Java Programming Language Celebrates Its 25th Birthday. What's Next?

May 23rd marks the 25th anniversary of the day Sun Microsystems introduced Java to the world, notes InfoWorld.
Looking at both the present and the future, they write that currently Java remains popular “with enterprises even as a slew of rival languages, such as Python and Go, now compete for the hearts and minds of software developers.”

Java continues to rank among the top three programming languages in the most prominent language popularity indexes — Tiobe, RedMonk, and PyPL. Java had enjoyed a five-year stint as the top language in the Tiobe index until this month, when it was overtaken by the C language, thanks perhaps to the combination of C’s wide use in medical equipment and the urgency of the COVID-19 pandemic.

Nevertheless, Java represents a huge ecosystem and source of jobs. There were an estimated nine million Java developers worldwide in 2017, according to Oracle. A recent search of jobs site Dice.com found nearly 12,000 Java-related jobs in the USA, compared to roughly 9,000 jobs in JavaScript and 7,600 in Python. Plus, Java has spawned an enormous ecosystem of tools ranging from the Spring Framework to application servers from companies such as IBM, Red Hat, and Oracle to the JavaFX rich media platform.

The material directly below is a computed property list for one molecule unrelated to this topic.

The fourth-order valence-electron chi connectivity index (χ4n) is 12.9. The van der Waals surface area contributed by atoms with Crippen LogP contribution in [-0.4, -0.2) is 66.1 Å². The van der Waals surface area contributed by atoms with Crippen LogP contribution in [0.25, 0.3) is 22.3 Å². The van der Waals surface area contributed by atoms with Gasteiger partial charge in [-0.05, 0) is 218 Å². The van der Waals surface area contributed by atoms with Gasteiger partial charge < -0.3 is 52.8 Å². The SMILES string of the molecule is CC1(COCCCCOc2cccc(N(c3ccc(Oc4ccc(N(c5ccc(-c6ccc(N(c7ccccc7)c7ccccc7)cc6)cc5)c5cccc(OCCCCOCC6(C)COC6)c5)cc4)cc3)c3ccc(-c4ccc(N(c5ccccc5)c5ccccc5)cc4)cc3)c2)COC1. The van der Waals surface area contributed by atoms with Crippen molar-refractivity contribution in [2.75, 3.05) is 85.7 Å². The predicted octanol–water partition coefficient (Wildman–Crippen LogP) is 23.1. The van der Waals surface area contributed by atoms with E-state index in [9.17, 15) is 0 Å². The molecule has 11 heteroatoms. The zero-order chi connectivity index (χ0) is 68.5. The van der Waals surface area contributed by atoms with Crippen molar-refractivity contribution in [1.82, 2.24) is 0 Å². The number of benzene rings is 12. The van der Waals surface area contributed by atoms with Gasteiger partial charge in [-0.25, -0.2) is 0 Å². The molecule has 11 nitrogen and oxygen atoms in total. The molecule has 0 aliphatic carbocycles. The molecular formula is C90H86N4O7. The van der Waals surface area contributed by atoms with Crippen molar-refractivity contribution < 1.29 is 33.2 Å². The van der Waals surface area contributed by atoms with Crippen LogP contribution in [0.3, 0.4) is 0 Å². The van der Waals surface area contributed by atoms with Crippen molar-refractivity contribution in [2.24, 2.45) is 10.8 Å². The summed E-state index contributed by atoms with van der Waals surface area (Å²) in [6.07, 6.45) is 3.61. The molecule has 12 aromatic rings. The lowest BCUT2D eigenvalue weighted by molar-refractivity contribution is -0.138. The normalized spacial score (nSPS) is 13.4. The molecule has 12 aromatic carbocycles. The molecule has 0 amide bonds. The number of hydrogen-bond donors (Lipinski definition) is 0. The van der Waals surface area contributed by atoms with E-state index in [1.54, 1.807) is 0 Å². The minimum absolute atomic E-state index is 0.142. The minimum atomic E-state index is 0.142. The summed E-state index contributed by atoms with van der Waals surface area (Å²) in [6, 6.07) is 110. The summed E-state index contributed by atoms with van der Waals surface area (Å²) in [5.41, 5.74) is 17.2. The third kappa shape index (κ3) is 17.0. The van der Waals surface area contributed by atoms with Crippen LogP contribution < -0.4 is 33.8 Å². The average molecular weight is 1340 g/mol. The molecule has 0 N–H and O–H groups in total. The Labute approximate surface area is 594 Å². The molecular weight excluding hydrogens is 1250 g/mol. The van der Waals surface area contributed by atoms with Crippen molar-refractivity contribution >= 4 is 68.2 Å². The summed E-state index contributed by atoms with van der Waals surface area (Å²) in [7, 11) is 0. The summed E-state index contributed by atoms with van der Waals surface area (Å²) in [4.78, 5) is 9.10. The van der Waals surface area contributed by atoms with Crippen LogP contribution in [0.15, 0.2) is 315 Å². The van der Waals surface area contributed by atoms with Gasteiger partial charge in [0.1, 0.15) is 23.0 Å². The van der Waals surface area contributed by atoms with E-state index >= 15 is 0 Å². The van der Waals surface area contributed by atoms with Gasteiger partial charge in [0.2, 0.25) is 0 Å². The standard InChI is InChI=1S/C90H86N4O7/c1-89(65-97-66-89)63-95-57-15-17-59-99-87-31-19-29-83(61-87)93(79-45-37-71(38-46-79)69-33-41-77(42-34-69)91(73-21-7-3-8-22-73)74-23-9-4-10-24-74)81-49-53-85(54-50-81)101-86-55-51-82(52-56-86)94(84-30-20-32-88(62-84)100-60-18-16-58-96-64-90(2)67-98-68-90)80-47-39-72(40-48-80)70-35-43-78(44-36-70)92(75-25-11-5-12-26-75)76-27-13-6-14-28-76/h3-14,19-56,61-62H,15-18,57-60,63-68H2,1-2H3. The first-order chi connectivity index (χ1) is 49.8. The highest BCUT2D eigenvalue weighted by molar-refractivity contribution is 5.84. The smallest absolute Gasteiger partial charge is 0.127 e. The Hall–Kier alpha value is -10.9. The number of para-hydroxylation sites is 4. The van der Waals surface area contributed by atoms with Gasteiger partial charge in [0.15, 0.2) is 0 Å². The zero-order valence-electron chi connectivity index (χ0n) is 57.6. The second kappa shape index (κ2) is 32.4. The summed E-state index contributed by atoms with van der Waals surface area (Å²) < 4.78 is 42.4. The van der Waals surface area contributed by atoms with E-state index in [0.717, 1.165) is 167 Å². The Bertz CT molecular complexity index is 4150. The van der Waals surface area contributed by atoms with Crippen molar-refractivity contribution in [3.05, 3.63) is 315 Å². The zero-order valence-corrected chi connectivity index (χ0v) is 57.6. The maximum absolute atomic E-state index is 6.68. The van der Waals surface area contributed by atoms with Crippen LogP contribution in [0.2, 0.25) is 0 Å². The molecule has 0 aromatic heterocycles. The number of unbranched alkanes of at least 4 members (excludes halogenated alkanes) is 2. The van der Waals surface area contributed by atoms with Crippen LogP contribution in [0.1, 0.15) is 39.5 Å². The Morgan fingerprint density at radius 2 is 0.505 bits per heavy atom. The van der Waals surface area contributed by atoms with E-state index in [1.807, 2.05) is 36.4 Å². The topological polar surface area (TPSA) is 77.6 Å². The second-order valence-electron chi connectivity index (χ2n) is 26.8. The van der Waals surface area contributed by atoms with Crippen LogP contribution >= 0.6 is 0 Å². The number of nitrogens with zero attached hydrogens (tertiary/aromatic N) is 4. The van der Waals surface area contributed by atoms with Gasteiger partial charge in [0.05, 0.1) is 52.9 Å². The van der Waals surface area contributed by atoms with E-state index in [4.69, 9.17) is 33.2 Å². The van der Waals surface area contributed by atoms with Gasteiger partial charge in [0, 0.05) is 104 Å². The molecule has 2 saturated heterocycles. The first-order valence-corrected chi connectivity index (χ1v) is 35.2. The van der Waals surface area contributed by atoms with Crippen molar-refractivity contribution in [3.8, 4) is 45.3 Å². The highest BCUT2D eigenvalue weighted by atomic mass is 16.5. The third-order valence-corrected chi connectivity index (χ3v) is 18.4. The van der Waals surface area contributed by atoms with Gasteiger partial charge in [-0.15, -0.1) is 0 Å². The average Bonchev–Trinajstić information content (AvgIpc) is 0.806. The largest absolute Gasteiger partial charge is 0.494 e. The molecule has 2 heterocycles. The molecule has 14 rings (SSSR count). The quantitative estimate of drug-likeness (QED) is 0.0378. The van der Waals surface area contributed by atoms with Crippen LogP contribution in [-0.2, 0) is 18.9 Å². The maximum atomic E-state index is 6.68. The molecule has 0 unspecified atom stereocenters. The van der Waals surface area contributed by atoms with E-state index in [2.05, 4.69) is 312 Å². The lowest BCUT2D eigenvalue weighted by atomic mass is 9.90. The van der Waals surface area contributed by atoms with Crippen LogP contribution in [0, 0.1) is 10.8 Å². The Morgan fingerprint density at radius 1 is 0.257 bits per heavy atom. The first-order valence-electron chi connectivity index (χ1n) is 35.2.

The developers behind Java — including Oracle and the broader OpenJDK community — have kept the platform moving forward. Released two months ago, Java 14, or Java Development Kit (JDK) 14, added capabilities including switch expressions, to simplify coding, and JDK Flight Recorder (JFR) Event Streaming, for continuous consumption of JFR data. Up next for Java is JDK 15, set to arrive as a production release in September 2020, with capabilities still being lined up for it. So far, the features expected include a preview of sealed classes, which provide more-granular control over code, and records, which provide classes that act as transparent carriers for immutable data. Also under consideration for Java is a plan dubbed Project Leyden, which would address “longterm pain points” in Java including resource footprint, startup time, and performance issues by introducing static images to the platform.

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